Cookie company uses generic domain name to rev up sales.
When I was in college at The University of Texas a decade ago, a little cookie shop opened up called Tiff’s Treats. They baked fresh cookies and would deliver them to your dorm room. I thought it was a great idea with little revenue potential.
I was wrong about the revenue potential. The company has exploded by focusing on the corporate niche, delivering cookies for meetings and as gifts.
A couple weekends ago I visited a friend at his lakehouse. Someone brought a box of Tiff’s Treats and I noticed the company promotes a fantastic URL: CookieDelivery.com.
There are some obvious benefits to this domain name. Consider the person who’s introduced to Tiff’s Treats at a business meeting (or lakehouse). Remembering TiffsTreats.com is a bit harder than the impactful CookieDelivery.com, especially since Tiff’s has an apostrophe. Also, the domain name focuses on where the company makes its money. If I saw the box of Tiff’s Treats on the counter at the lakehouse and didn’t know anything about it, I’d figure it was just a bakery somewhere in Austin. But CookieDelivery.com tells me that I can go online and order a box of cookies.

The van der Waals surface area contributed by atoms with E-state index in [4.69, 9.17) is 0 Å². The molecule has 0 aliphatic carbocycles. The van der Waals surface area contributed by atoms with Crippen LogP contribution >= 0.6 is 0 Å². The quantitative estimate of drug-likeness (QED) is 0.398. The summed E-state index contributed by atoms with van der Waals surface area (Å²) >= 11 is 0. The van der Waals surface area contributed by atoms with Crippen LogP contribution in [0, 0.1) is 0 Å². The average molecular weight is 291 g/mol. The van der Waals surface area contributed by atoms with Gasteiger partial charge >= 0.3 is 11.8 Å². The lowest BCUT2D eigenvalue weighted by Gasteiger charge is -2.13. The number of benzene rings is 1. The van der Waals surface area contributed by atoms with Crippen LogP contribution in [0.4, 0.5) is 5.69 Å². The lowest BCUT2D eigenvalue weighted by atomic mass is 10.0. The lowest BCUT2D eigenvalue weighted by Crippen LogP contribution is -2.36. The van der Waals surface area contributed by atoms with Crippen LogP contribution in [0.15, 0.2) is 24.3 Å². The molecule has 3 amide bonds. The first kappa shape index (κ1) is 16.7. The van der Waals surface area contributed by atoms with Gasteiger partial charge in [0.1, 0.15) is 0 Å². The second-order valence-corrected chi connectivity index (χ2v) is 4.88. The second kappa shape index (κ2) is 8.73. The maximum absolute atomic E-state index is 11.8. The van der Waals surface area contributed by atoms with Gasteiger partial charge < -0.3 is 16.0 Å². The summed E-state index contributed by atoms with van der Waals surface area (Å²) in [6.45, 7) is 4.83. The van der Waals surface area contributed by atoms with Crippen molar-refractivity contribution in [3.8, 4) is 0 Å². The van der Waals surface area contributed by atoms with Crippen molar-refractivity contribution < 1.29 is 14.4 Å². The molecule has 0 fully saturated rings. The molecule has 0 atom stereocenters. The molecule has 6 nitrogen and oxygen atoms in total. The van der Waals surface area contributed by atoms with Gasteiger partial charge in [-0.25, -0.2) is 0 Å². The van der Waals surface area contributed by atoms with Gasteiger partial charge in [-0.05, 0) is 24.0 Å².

The good domain name also helps with search engines. Searching for “cookie delivery” on Google yields CookieDelivery.com in the number three spot in a competitive industry. Not only does it rank well, but if someone searches for “cookie delivery” they are more likely to click on a Google listing for CookieDelivery.com than TiffsTreats.com.
Incidentally, the company also owns TiffsTreats.com. But BuyDomains owns TiffanysTreats.com.
[Editor’s note: I’m adding a new category to Domain Name Wire called “We Get It” that will profile company’s using generic domain names. Please send me a note if you have any recommendations.]